October 2, 2023

Researchers have uncovered a new ransomware actor called NoEscape Ransomware-as-a-Service.

Active since May 2023, it actively sought affiliates to join it. The most peculiar standout about this Raas is it claim of being a C++-based ransomware developed entirely in-house, without relying on third-party resources or source codes. This enables the operators and affiliates to unprecedented control over their malicious activities.

The ransomware used in the NoEscape RaaS employs a combination of ChaCha20 and RSA encryption algorithms. This hybrid approach, often utilized by sophisticated ransomware groups, ensures the encryption of files and the protection of encryption keys.


The ransomware encrypts all ChaCha20 keys with a global ChaCha20 key, which is then encrypted with an RSA-2048 public key. It uses shared encryption that enables the use of a single key to encrypt the data instead of using unique keys to each file.

The RaaS campaign supports Windows Safe Mode, allowing the ransomware to turn off endpoint security products and encrypt files by rebooting compromised systems through which it achieves maximum success.

It utilizes asynchronous LAN scanning to identify Distributed File System (DFS) and Server Message Block (SMB) protocols. This enables lateral movement, persistence, and evasion, making it harder for security solutions to detect and mitigate the ransomware’s activities.


The ransomware employed is compatible with a wide range of systems, including Windows Desktop XP – 11, Windows Server 2003 – 2022, Linux distributions (Ubuntu and Debian-based), and VMware ESXi. It offers configurable mode settings, such as Ignore, Fast, Strong, and Balanced, allowing operators to customize the encryption process.

The administrator’s panel, hosted on Tor, offers automated functionalities. Affiliates can create private chats for secret communication with victims, generate builds with different settings and one key, build their chat support, and access 24/7 support for queries.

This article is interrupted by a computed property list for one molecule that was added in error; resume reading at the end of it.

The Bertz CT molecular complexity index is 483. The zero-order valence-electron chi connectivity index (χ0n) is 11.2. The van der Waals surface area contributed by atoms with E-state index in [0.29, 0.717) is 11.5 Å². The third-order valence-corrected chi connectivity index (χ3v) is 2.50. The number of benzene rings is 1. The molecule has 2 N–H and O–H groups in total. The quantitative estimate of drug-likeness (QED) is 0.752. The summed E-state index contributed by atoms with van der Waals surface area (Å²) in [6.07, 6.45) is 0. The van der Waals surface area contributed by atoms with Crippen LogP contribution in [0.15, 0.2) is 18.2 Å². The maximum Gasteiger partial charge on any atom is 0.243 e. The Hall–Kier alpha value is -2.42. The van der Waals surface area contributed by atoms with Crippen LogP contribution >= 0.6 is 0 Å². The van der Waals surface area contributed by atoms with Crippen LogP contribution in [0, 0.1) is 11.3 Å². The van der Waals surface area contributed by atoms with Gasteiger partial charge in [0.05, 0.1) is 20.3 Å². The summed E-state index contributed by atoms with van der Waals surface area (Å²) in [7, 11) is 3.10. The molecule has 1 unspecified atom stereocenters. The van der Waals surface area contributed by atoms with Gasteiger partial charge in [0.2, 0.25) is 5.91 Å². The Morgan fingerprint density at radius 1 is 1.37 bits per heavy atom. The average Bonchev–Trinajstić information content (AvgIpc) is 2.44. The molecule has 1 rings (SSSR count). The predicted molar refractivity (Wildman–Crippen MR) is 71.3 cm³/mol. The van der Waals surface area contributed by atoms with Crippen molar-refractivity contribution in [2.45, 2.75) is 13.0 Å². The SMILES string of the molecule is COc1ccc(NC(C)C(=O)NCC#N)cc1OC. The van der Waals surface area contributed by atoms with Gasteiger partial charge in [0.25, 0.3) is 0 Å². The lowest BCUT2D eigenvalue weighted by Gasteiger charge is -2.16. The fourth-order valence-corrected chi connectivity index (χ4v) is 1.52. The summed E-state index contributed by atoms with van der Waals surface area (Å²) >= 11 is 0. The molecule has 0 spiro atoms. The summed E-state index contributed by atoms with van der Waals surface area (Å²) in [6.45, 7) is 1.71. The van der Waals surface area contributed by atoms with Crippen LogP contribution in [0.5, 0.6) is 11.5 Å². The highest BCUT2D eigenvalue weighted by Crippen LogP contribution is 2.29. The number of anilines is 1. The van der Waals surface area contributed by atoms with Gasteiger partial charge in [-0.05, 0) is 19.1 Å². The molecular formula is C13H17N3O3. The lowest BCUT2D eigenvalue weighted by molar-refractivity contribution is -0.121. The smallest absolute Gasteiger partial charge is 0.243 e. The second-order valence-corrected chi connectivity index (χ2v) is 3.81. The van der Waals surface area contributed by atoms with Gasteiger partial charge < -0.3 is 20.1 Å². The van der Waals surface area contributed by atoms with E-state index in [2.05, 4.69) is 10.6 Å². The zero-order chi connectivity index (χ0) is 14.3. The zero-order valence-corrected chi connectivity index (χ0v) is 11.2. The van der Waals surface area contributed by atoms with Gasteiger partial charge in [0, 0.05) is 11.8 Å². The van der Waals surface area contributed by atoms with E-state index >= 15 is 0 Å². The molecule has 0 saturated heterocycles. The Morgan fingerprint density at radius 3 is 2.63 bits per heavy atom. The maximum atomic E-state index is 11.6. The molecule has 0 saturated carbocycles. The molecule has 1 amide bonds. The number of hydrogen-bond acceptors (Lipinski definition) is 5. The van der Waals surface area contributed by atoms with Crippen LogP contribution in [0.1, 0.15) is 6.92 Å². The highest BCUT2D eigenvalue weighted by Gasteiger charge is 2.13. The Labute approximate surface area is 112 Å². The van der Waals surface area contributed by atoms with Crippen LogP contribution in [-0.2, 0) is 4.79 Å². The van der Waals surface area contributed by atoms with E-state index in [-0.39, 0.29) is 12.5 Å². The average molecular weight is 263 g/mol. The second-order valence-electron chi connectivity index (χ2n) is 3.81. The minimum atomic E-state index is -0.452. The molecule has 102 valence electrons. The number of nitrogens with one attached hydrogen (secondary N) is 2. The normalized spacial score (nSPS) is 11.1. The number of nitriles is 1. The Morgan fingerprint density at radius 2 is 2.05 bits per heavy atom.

NoEscape ransomware infiltrates a network, it spreads laterally, encrypting data and demanding ransom for its release. If the ransom is not paid, the operators may sell the stolen data or publish it in public blogs and online forums. This triple-extortion technique adds extra pressure on victims to comply with the attackers’ demands.


The ransomware operators offer an additional service for DDoS at a price of USD 500,000. This service provides cybercriminals with another method to threaten and coerce targeted companies into paying the demanded ransom.

The exact origin remains undisclosed. But, the operators prohibit affiliates from targeting entities in the Commonwealth of Independent States (CIS) countries, hinting at a possible connection to Russia or the CIS.

Affiliates receive 80% of the profit if the payout equals or exceeds USD 1 million, 85% for a payout equal to or exceeding USD 3 million, and 90% for payouts exceeding USD 3 million.

The robust technical capabilities, triple-extortion methodology, and attractive profit-sharing model make it appealing to cybercriminals seeking to maximize their illicit gains.


These sophisticated emergence underscores the need for enhanced cybersecurity measures to protect organizations and individuals from falling victim to these malicious activities.

This research was documented by researchers from Cyble Research and Intelligence Lab

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